Cue Amy racing back to our graphic design computer (aka the desktop computer) and rampaging through the decorative fonts. Decorative initials were the order of the day. Something funky and fun that I could trace out with stitching, because hey, I've got rainbow thread and I know how to use it.

I found a good 'Z' and got ready to trace it … sure enough, it was a Sunday night, all the craft shops were closed, and did I have any tracing paper? Nope. So I set the printed letter down on the white square, and started punching holes in it with my quilter's pencil. Shortly thereafter, I realized this was utter lunacy, and somewhat painful to boot, so I started poking starter holes with a safety pin and THEN sticking my quilter's pencil in the holes to make little marks.

Even at this point, I suspected the extra embellishments were wrong, but I thought I'd try it, nevertheless.

Full story at domesticat.net/quilts/fledglingThe traced-out plan

Connect the dots, and you've got a working pattern. I outlined it with thread and then began to fill it in with the tiniest damned stipple I have ever attempted -- seriously, Amy, do not do this again anytime soon without a Very Good Reason -- and the clock was tick-tick-ticking. BADCamp was approaching fast, and I needed to be on a plane.

...and this is what the letter looked like as I filled it in.

Full story at domesticat.net/quilts/fledglingZ is for Zoe

I prioritized. I couldn't quilt on the plane, but I could hand-sew. If I could get the quilt completely quilted, and machine-stitch the top half of the binding down, I could work on the second half on the plane -- or even at the House Of Chaos the night before BADCamp started.

Except, it turns out, that when I'm motivated, I stitch really fast.

I yanked the quilted piece out of the machine early in the evening of the last night I was home, and applied the machined part of the binding. Hmm. Time looked good, so I settled in with an episode of Dirty Jobs. I knew I couldn't stitch for long, because I had to get up at 4am to catch the first flight out of Huntsville the next morning.

By the end of the episode, I'd finished a third of the quilt.

By the end of the third episode, I'd finished the binding. I promptly threw it in the washer, and stayed up just long enough to get it in the dryer, so that it could dry while I slept. I left myself a ginormous note: "DO NOT FORGET QUILT YOU MORON" and went to bed sometime after 10pm.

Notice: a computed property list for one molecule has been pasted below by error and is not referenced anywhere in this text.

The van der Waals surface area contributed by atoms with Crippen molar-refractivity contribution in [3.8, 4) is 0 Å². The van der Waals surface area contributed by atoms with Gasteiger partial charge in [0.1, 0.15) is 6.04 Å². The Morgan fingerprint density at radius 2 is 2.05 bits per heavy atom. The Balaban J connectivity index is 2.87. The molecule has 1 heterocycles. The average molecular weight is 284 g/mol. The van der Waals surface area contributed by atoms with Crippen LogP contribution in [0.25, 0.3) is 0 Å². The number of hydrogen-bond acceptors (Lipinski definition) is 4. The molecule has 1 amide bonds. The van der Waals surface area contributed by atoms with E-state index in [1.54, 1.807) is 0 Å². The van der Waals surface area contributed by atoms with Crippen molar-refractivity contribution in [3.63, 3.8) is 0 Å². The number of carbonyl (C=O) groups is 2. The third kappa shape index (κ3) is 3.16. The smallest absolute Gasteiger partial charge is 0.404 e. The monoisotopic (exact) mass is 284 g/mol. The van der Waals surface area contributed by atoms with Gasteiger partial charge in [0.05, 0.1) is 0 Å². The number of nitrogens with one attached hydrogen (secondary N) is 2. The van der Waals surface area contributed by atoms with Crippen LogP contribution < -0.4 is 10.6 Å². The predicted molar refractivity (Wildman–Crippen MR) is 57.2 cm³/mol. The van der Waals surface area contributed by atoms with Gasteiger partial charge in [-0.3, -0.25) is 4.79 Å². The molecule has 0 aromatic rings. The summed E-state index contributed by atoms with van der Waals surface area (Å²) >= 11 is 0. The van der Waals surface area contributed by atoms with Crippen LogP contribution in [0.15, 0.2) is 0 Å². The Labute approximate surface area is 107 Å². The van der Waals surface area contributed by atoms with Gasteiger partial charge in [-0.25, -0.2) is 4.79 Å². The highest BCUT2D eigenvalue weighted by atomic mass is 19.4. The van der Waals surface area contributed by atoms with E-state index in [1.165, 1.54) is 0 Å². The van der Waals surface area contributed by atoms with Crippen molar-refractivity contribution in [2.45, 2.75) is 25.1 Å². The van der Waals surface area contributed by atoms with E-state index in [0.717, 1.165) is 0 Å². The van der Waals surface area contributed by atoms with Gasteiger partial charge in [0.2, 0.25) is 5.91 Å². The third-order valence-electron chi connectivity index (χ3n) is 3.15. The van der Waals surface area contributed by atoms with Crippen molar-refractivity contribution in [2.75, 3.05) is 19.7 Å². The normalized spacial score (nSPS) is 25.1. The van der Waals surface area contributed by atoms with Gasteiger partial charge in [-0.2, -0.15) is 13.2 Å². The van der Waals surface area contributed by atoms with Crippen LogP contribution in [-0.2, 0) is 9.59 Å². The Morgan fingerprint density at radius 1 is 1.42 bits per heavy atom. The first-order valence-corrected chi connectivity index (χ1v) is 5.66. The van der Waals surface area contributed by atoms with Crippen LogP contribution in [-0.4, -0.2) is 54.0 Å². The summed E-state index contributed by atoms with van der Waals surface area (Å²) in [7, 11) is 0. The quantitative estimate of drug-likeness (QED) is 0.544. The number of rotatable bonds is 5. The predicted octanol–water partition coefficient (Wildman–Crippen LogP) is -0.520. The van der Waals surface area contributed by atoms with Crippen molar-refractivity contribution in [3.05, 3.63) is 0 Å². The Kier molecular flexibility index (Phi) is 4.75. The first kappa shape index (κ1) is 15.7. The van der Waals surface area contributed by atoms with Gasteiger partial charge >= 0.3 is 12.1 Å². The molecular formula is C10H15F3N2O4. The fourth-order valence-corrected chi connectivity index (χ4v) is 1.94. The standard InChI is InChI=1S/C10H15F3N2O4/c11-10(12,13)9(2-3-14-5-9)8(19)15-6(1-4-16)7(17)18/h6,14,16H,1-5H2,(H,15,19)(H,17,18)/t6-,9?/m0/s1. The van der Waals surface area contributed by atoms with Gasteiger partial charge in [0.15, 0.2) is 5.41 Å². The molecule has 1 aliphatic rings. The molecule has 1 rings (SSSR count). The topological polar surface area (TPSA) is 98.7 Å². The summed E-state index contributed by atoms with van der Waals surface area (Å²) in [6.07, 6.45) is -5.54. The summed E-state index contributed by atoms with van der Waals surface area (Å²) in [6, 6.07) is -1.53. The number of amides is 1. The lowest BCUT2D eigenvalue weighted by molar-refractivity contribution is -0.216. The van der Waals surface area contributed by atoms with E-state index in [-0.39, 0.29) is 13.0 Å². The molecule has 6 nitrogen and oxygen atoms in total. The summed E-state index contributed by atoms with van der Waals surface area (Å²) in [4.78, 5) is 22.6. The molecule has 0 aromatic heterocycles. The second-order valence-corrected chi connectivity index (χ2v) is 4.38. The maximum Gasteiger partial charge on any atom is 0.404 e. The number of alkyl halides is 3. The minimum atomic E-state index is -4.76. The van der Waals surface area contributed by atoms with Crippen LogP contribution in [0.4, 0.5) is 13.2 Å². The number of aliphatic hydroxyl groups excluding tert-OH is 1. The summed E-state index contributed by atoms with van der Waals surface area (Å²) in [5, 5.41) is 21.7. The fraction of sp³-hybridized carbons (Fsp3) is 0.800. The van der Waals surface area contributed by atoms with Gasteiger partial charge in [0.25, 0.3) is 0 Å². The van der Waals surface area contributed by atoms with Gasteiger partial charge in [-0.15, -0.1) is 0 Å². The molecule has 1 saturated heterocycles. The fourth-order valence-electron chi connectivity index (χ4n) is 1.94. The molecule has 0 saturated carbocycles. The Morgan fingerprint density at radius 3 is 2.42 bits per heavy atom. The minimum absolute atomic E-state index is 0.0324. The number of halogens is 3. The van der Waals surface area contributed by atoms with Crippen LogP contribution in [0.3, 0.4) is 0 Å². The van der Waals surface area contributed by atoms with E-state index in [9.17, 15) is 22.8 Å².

After the ass of dawn cracked a few hours later, I got up and pulled the quilt out. PLEASE let it not have popped seams in the wash, please please PLEASE. I was shocked to see that there were no pops, not anywhere. I folded it, stowed it in the bag, and made sure I packed needle and scissors to work on weaving in the ends at House of Chaos.

…and the night before BADCamp started, we invited a group of people over to our room to socialize, chitchat, and embeeren. As part of the evening, I said, "Hey crashtest!"

Crashtest helps unfold the quilt for photography

Full story at domesticat.net/quilts/fledglingFledgling, unveiled!

Many photos were taken, most utterly silly, and normally faraway friends held up the previous night's labor of love out straight in the air so I could get one straight-on photo of it before Ms. Fledgling went on to her new life in Washington state.

Yes, Charli, let Zoe chew on it. :)

P.S.: Tenzing loves you.

Just because I was finishing the quilt quickly doesn't mean Tenzing wasn't gonna have his say. All quilts must be pre-loved by the bratcat.

Full story at domesticat.net/quilts/fledglingI'm on to you, Mom.


I can't believe you did this so quickly. It's truly stunning. And the Z is one of my favorite parts! Love the story behind the quilt. It's a lot like the process of writing a book; sometimes the initial approach just doesn't work and you have all these components laying around that won't make a cohesive whole. Until you finally find the approach that works and it all comes together like magic.

PS Tenzing is a wonder.


We love you!  If you ever want to come and steal the quilt from Zoe for a few nights while you enjoy our peaceful little seaside village and relax, you have a place to do it here. Anytime!

Thanks again, and yes, they were silly photos but I was just that happy :)

Pat (aka Zoe's Dad)

Love that bird fabric, love that backing, and the quilt turned out beautifully, as always. :)